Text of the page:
Speckle Park are Canadian! Speckle Park had their beginning in the province of Saskatchewan, Canada – a first for Saskatchewan. Their development took place in Alberta and Saskatchewan along the Yellow Head Highway between North Battleford, Saskatchewan and Spruce Grove, Alberta. Speckle Park were only the second breed of beef cattle in Canada to be granted distinct breed status.
What are they genetically?
Speckle Park are a combination of the genetics of three breeds from England and Scotland:
- Teeswater Shorthorn
- Aberdeen Angus
- English cattle with the white park pattern
What’s in a name?
Speckle Park were named just that by Bill and Eileen Lamont. Both parts of the name refer to the colour pattern. “Speckle” was obvious because of the spots on the rear quarters and throughout; and “Park” because some of the Speckle Park display the white park colour pattern of a white body with coloured points about the ears, eyes, muzzle, lower legs and teats.
The singular Speckle Park is used as a collective noun for the plural, so that whether you have one or a hundred, you will have Speckle Park.
Who started them and where?
In 1959, when Eileen and Bill Lamont of Maidstone, Saskatchewan, bought their first speckled heifer from Mary Lindsay of Greenstreet, Saskatchewan. The Lamonts were breeders of Appaloosa horses and Angus cattle, and thought the cattle would go well with their herds. The idea of developing a breed came later. A monument at the side of the Yellowhead Highway at Maidstone, Saskatchewan pays tribute to the Lamonts for their role in starting Speckle Park.
Mary Lindsay had spotted a red roan heifer in her father’s herd a few years before and she bought the heifer. This heifer came to be a cow that always produced that colour pattern regardless of the sire. It is believed that the heifer was a descendent of a Teeswater Shorthorn and a bull which had the white park colour pattern.
The Lamonts crossed their speckled cows with black Angus bulls. Lamonts also ranched in a district of Saskatchewan which at that time restricted ranchers from keeping any intact bulls other than purebreds. Even though sired by Angus bulls, the resulting offspring came in a variety of color patterns, some white with black points, some leopard coloured and some black sided with speckled hips, white top and underline and roan faces. The Lamonts grew very interested in their Speckle Park and decided to attempt to develop a new breed.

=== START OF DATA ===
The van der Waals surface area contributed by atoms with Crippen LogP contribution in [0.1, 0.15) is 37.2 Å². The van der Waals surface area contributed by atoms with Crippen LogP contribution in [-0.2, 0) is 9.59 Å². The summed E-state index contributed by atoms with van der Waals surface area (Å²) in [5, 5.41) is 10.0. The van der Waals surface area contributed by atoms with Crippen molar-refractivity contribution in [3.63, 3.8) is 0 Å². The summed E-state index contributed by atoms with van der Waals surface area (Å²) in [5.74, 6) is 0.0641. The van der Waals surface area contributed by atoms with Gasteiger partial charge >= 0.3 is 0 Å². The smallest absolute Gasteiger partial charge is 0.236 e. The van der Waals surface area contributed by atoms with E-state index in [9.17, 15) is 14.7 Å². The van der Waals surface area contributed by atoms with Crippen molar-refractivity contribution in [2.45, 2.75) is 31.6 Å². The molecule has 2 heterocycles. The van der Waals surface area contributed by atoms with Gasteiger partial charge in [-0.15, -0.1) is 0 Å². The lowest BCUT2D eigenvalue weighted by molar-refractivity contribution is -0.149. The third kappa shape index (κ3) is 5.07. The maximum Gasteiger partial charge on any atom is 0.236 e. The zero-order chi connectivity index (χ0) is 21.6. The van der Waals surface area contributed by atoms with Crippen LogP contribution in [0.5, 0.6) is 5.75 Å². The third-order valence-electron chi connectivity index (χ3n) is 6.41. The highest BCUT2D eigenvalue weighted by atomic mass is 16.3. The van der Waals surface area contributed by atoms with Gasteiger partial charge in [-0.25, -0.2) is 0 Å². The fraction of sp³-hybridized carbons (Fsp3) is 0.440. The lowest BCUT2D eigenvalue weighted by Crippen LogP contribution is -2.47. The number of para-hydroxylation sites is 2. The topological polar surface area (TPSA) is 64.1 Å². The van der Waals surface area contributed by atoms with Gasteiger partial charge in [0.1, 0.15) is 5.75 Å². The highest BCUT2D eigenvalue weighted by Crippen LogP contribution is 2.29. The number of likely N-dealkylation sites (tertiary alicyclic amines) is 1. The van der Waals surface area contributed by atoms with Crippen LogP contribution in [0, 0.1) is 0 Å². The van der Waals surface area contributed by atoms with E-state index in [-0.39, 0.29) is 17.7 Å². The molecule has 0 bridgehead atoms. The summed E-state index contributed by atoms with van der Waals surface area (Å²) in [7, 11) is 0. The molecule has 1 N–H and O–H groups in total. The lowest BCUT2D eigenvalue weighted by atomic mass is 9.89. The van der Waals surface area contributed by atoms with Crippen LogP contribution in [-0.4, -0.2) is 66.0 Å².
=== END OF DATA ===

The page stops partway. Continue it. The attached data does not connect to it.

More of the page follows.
How long has this all taken?
Interest in the cattle grew, not only with cattlemen but also the press. A trio of Speckle Park steers made the trip to the Royal Winter Fair in Toronto in 1972. They were featured in Case International Publications under a section on “Minority Breeds in Canada.” Around 1983 Lloyd Pickard, a cattle promoter and Angus breeder from Alberta, included a few pages about the Speckle Park in his book “100 Years of Angus in Canada.”
In 1985 Speckle Park breeders representing nine different herds met to form The Speckle Park Breeders Association. The Association was subsequently renamed The Canadian Speckle Park Association.
In 1993 Agriculture Canada granted approval for the Canadian Speckle Park Association to become incorporated under the terms of the Canadian Animal Pedigree Act for the purpose developing Speckle Park cattle as an evolving breed. On Feb. 14, 1995, ministerial approval was granted for the Canadian Speckle Park Association’s first set of by-laws.
On July 6, 2006, the Canadian Speckle Park Association’s Articles of Incorporation were amended to the effect that Speckle Park became a distinct breed of purebred cattle according to the terms of the Canadian Animal Pedigree Act. A few days later the carcass of another Speckle Park steer was awarded the championship at a major all-breed carcass competition in Calgary, Alberta.